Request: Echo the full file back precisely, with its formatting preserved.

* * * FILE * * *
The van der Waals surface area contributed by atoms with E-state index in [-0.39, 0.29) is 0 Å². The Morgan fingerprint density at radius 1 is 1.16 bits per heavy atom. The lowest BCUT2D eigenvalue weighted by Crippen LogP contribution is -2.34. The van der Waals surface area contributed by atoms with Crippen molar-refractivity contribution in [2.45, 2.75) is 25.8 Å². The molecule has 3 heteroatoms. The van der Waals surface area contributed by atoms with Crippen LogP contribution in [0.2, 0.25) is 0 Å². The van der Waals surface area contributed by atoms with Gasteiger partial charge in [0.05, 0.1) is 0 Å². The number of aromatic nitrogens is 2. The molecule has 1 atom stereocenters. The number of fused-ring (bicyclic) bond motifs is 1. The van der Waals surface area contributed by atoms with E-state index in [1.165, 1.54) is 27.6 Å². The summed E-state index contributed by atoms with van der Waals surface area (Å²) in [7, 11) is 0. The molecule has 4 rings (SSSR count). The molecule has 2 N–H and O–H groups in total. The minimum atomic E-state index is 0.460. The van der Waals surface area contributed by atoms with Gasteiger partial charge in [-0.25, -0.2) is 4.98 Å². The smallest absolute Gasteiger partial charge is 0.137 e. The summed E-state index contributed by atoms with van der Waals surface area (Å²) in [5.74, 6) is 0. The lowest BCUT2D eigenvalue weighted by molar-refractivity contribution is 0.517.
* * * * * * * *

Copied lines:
The van der Waals surface area contributed by atoms with E-state index in [-0.39, 0.29) is 0 Å². The Morgan fingerprint density at radius 1 is 1.16 bits per heavy atom. The lowest BCUT2D eigenvalue weighted by Crippen LogP contribution is -2.34. The van der Waals surface area contributed by atoms with Crippen molar-refractivity contribution in [2.45, 2.75) is 25.8 Å². The molecule has 3 heteroatoms. The van der Waals surface area contributed by atoms with Crippen LogP contribution in [0.2, 0.25) is 0 Å². The van der Waals surface area contributed by atoms with Gasteiger partial charge in [0.05, 0.1) is 0 Å². The number of aromatic nitrogens is 2. The molecule has 1 atom stereocenters. The number of fused-ring (bicyclic) bond motifs is 1. The van der Waals surface area contributed by atoms with E-state index in [1.165, 1.54) is 27.6 Å². The summed E-state index contributed by atoms with van der Waals surface area (Å²) in [7, 11) is 0. The molecule has 4 rings (SSSR count). The molecule has 2 N–H and O–H groups in total. The minimum atomic E-state index is 0.460. The van der Waals surface area contributed by atoms with Gasteiger partial charge in [-0.25, -0.2) is 4.98 Å². The smallest absolute Gasteiger partial charge is 0.137 e. The summed E-state index contributed by atoms with van der Waals surface area (Å²) in [5.74, 6) is 0. The lowest BCUT2D eigenvalue weighted by molar-refractivity contribution is 0.517.